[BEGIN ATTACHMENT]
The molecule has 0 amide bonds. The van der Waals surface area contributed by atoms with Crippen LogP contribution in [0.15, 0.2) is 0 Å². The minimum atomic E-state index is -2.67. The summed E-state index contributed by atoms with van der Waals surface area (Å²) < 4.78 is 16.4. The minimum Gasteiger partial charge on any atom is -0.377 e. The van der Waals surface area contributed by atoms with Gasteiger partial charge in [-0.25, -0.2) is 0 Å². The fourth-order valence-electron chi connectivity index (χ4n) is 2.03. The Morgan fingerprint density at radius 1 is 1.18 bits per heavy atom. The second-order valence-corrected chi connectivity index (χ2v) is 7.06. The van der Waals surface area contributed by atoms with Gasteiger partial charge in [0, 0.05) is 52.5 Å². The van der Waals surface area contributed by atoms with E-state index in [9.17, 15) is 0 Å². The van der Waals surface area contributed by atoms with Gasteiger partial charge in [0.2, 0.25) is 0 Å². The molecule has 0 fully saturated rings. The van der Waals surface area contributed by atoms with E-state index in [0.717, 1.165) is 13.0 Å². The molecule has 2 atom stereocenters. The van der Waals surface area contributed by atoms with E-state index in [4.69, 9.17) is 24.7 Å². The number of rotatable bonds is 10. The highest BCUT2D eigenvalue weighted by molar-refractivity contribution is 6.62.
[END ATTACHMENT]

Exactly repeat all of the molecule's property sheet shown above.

The molecule has 0 amide bonds. The van der Waals surface area contributed by atoms with Crippen LogP contribution in [0.15, 0.2) is 0 Å². The minimum atomic E-state index is -2.67. The summed E-state index contributed by atoms with van der Waals surface area (Å²) < 4.78 is 16.4. The minimum Gasteiger partial charge on any atom is -0.377 e. The van der Waals surface area contributed by atoms with Gasteiger partial charge in [-0.25, -0.2) is 0 Å². The fourth-order valence-electron chi connectivity index (χ4n) is 2.03. The Morgan fingerprint density at radius 1 is 1.18 bits per heavy atom. The second-order valence-corrected chi connectivity index (χ2v) is 7.06. The van der Waals surface area contributed by atoms with Gasteiger partial charge in [0, 0.05) is 52.5 Å². The van der Waals surface area contributed by atoms with E-state index in [9.17, 15) is 0 Å². The van der Waals surface area contributed by atoms with Gasteiger partial charge in [0.2, 0.25) is 0 Å². The molecule has 0 fully saturated rings. The van der Waals surface area contributed by atoms with E-state index in [0.717, 1.165) is 13.0 Å². The molecule has 2 atom stereocenters. The van der Waals surface area contributed by atoms with E-state index in [4.69, 9.17) is 24.7 Å². The number of rotatable bonds is 10. The highest BCUT2D eigenvalue weighted by molar-refractivity contribution is 6.62.